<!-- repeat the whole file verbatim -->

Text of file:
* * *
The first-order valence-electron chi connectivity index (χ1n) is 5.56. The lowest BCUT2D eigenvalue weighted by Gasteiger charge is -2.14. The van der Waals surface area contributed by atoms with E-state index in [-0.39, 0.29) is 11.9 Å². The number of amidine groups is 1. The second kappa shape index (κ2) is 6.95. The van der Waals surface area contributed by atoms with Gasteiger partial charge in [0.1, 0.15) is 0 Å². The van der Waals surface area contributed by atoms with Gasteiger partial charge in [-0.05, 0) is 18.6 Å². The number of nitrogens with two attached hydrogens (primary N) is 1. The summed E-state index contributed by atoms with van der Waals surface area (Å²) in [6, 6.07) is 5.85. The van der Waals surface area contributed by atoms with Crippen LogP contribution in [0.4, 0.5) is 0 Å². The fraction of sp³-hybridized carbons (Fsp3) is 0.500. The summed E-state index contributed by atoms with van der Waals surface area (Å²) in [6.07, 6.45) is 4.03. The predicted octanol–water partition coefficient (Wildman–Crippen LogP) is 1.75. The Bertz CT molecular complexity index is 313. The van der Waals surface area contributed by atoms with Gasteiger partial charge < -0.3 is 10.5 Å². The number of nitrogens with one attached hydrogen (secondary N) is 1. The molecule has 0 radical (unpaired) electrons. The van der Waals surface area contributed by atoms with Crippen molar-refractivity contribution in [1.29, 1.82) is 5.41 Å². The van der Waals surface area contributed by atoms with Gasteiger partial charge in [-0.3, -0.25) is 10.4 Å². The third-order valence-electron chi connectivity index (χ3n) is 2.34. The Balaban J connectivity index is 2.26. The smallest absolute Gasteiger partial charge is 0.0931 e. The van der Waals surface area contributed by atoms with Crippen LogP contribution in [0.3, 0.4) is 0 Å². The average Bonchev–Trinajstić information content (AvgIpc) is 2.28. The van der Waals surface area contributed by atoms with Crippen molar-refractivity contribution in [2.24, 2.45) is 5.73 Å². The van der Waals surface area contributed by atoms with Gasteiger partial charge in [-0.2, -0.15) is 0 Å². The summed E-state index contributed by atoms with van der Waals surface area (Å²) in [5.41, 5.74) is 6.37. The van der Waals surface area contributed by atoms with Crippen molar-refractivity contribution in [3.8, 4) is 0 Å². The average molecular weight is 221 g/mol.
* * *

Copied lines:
The first-order valence-electron chi connectivity index (χ1n) is 5.56. The lowest BCUT2D eigenvalue weighted by Gasteiger charge is -2.14. The van der Waals surface area contributed by atoms with E-state index in [-0.39, 0.29) is 11.9 Å². The number of amidine groups is 1. The second kappa shape index (κ2) is 6.95. The van der Waals surface area contributed by atoms with Gasteiger partial charge in [0.1, 0.15) is 0 Å². The van der Waals surface area contributed by atoms with Gasteiger partial charge in [-0.05, 0) is 18.6 Å². The number of nitrogens with two attached hydrogens (primary N) is 1. The summed E-state index contributed by atoms with van der Waals surface area (Å²) in [6, 6.07) is 5.85. The van der Waals surface area contributed by atoms with Crippen LogP contribution in [0.4, 0.5) is 0 Å². The fraction of sp³-hybridized carbons (Fsp3) is 0.500. The summed E-state index contributed by atoms with van der Waals surface area (Å²) in [6.07, 6.45) is 4.03. The predicted octanol–water partition coefficient (Wildman–Crippen LogP) is 1.75. The Bertz CT molecular complexity index is 313. The van der Waals surface area contributed by atoms with Gasteiger partial charge < -0.3 is 10.5 Å². The number of nitrogens with one attached hydrogen (secondary N) is 1. The molecule has 0 radical (unpaired) electrons. The van der Waals surface area contributed by atoms with Crippen molar-refractivity contribution in [1.29, 1.82) is 5.41 Å². The van der Waals surface area contributed by atoms with Gasteiger partial charge in [-0.3, -0.25) is 10.4 Å². The third-order valence-electron chi connectivity index (χ3n) is 2.34. The Balaban J connectivity index is 2.26. The smallest absolute Gasteiger partial charge is 0.0931 e. The van der Waals surface area contributed by atoms with Crippen LogP contribution in [0.3, 0.4) is 0 Å². The average Bonchev–Trinajstić information content (AvgIpc) is 2.28. The van der Waals surface area contributed by atoms with Crippen molar-refractivity contribution in [2.24, 2.45) is 5.73 Å². The van der Waals surface area contributed by atoms with Gasteiger partial charge in [-0.2, -0.15) is 0 Å². The summed E-state index contributed by atoms with van der Waals surface area (Å²) in [5.41, 5.74) is 6.37. The van der Waals surface area contributed by atoms with Crippen molar-refractivity contribution in [3.8, 4) is 0 Å². The average molecular weight is 221 g/mol.